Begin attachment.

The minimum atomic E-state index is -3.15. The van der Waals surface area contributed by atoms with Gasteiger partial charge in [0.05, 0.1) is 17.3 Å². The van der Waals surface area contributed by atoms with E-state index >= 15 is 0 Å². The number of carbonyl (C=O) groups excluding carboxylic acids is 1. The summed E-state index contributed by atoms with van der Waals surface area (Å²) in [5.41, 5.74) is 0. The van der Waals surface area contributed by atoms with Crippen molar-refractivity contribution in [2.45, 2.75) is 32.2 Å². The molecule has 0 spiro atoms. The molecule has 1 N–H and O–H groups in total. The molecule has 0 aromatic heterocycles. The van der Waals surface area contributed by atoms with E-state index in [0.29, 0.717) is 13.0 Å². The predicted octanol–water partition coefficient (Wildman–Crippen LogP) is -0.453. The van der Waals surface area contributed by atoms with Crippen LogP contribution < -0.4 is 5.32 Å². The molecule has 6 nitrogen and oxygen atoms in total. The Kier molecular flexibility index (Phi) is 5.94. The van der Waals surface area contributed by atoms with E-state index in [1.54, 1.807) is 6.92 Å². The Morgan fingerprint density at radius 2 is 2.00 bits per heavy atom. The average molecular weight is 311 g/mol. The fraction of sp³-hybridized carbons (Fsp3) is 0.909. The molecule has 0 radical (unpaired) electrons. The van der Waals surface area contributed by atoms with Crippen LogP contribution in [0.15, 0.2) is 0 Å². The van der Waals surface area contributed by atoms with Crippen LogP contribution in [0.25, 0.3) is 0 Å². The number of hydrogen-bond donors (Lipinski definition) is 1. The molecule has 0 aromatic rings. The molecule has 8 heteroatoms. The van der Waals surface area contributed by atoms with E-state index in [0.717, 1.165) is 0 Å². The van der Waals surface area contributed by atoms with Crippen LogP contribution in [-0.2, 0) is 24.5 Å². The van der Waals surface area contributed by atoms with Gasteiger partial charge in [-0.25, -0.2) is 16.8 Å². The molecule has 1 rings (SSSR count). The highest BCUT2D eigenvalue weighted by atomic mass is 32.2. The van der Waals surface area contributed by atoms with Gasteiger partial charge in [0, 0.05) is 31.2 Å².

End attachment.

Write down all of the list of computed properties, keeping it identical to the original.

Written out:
The minimum atomic E-state index is -3.15. The van der Waals surface area contributed by atoms with Gasteiger partial charge in [0.05, 0.1) is 17.3 Å². The van der Waals surface area contributed by atoms with E-state index >= 15 is 0 Å². The number of carbonyl (C=O) groups excluding carboxylic acids is 1. The summed E-state index contributed by atoms with van der Waals surface area (Å²) in [5.41, 5.74) is 0. The van der Waals surface area contributed by atoms with Crippen molar-refractivity contribution in [2.45, 2.75) is 32.2 Å². The molecule has 0 spiro atoms. The molecule has 1 N–H and O–H groups in total. The molecule has 0 aromatic heterocycles. The van der Waals surface area contributed by atoms with E-state index in [0.29, 0.717) is 13.0 Å². The predicted octanol–water partition coefficient (Wildman–Crippen LogP) is -0.453. The van der Waals surface area contributed by atoms with Crippen LogP contribution < -0.4 is 5.32 Å². The molecule has 6 nitrogen and oxygen atoms in total. The Kier molecular flexibility index (Phi) is 5.94. The van der Waals surface area contributed by atoms with E-state index in [1.54, 1.807) is 6.92 Å². The Morgan fingerprint density at radius 2 is 2.00 bits per heavy atom. The average molecular weight is 311 g/mol. The fraction of sp³-hybridized carbons (Fsp3) is 0.909. The molecule has 0 radical (unpaired) electrons. The van der Waals surface area contributed by atoms with Crippen LogP contribution in [0.15, 0.2) is 0 Å². The van der Waals surface area contributed by atoms with Crippen LogP contribution in [0.25, 0.3) is 0 Å². The number of hydrogen-bond donors (Lipinski definition) is 1. The molecule has 0 aromatic rings. The molecule has 8 heteroatoms. The van der Waals surface area contributed by atoms with E-state index in [0.717, 1.165) is 0 Å². The van der Waals surface area contributed by atoms with Crippen LogP contribution in [-0.2, 0) is 24.5 Å². The van der Waals surface area contributed by atoms with Gasteiger partial charge in [-0.25, -0.2) is 16.8 Å². The molecule has 1 rings (SSSR count). The highest BCUT2D eigenvalue weighted by atomic mass is 32.2. The van der Waals surface area contributed by atoms with Gasteiger partial charge in [0, 0.05) is 31.2 Å².